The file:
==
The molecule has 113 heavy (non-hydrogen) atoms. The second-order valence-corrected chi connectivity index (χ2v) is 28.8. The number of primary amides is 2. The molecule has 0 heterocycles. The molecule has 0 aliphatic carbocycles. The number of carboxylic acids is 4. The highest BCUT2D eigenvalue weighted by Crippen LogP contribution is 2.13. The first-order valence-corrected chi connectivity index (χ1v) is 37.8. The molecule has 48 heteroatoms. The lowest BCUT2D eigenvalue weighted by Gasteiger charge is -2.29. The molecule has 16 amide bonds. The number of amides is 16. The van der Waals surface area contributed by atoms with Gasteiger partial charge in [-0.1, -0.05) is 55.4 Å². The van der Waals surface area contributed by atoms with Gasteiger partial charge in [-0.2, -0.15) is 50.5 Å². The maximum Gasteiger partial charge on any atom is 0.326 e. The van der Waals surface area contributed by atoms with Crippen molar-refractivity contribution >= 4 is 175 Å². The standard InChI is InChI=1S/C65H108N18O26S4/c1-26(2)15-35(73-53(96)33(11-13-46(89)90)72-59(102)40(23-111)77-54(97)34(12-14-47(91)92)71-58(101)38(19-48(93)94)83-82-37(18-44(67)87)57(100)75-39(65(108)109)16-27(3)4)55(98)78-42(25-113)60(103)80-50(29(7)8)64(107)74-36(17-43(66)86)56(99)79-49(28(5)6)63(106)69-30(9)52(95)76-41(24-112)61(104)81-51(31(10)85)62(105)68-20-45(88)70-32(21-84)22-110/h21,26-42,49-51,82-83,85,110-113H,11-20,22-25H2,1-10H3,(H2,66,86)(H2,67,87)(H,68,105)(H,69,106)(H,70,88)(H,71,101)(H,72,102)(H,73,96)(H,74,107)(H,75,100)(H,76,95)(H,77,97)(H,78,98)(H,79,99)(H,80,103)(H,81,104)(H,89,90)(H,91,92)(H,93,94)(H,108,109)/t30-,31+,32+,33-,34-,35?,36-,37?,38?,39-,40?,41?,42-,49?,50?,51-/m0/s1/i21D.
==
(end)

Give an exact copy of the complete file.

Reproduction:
The molecule has 113 heavy (non-hydrogen) atoms. The second-order valence-corrected chi connectivity index (χ2v) is 28.8. The number of primary amides is 2. The molecule has 0 heterocycles. The molecule has 0 aliphatic carbocycles. The number of carboxylic acids is 4. The highest BCUT2D eigenvalue weighted by Crippen LogP contribution is 2.13. The first-order valence-corrected chi connectivity index (χ1v) is 37.8. The molecule has 48 heteroatoms. The lowest BCUT2D eigenvalue weighted by Gasteiger charge is -2.29. The molecule has 16 amide bonds. The number of amides is 16. The van der Waals surface area contributed by atoms with Gasteiger partial charge in [-0.1, -0.05) is 55.4 Å². The van der Waals surface area contributed by atoms with Gasteiger partial charge in [-0.2, -0.15) is 50.5 Å². The maximum Gasteiger partial charge on any atom is 0.326 e. The van der Waals surface area contributed by atoms with Crippen molar-refractivity contribution >= 4 is 175 Å². The standard InChI is InChI=1S/C65H108N18O26S4/c1-26(2)15-35(73-53(96)33(11-13-46(89)90)72-59(102)40(23-111)77-54(97)34(12-14-47(91)92)71-58(101)38(19-48(93)94)83-82-37(18-44(67)87)57(100)75-39(65(108)109)16-27(3)4)55(98)78-42(25-113)60(103)80-50(29(7)8)64(107)74-36(17-43(66)86)56(99)79-49(28(5)6)63(106)69-30(9)52(95)76-41(24-112)61(104)81-51(31(10)85)62(105)68-20-45(88)70-32(21-84)22-110/h21,26-42,49-51,82-83,85,110-113H,11-20,22-25H2,1-10H3,(H2,66,86)(H2,67,87)(H,68,105)(H,69,106)(H,70,88)(H,71,101)(H,72,102)(H,73,96)(H,74,107)(H,75,100)(H,76,95)(H,77,97)(H,78,98)(H,79,99)(H,80,103)(H,81,104)(H,89,90)(H,91,92)(H,93,94)(H,108,109)/t30-,31+,32+,33-,34-,35?,36-,37?,38?,39-,40?,41?,42-,49?,50?,51-/m0/s1/i21D.